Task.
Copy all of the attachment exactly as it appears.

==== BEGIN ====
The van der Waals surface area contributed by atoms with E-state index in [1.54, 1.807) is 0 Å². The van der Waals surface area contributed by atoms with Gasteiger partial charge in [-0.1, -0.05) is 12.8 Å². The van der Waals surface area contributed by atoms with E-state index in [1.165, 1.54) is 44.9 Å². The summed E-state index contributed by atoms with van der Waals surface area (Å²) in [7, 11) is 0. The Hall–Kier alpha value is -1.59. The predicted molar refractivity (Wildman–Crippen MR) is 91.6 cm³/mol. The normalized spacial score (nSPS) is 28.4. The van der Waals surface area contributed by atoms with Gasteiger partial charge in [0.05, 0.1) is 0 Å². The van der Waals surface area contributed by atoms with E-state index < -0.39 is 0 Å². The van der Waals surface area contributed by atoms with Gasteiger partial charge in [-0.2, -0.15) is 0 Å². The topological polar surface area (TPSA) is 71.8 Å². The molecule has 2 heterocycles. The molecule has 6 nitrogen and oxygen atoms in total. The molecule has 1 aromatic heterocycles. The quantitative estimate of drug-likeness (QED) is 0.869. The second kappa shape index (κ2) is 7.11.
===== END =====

The van der Waals surface area contributed by atoms with E-state index in [1.54, 1.807) is 0 Å². The van der Waals surface area contributed by atoms with Gasteiger partial charge in [-0.1, -0.05) is 12.8 Å². The van der Waals surface area contributed by atoms with E-state index in [1.165, 1.54) is 44.9 Å². The summed E-state index contributed by atoms with van der Waals surface area (Å²) in [7, 11) is 0. The Hall–Kier alpha value is -1.59. The predicted molar refractivity (Wildman–Crippen MR) is 91.6 cm³/mol. The normalized spacial score (nSPS) is 28.4. The van der Waals surface area contributed by atoms with Gasteiger partial charge in [0.05, 0.1) is 0 Å². The van der Waals surface area contributed by atoms with E-state index < -0.39 is 0 Å². The van der Waals surface area contributed by atoms with Gasteiger partial charge in [-0.2, -0.15) is 0 Å². The topological polar surface area (TPSA) is 71.8 Å². The molecule has 2 heterocycles. The molecule has 6 nitrogen and oxygen atoms in total. The molecule has 1 aromatic heterocycles. The quantitative estimate of drug-likeness (QED) is 0.869. The second kappa shape index (κ2) is 7.11.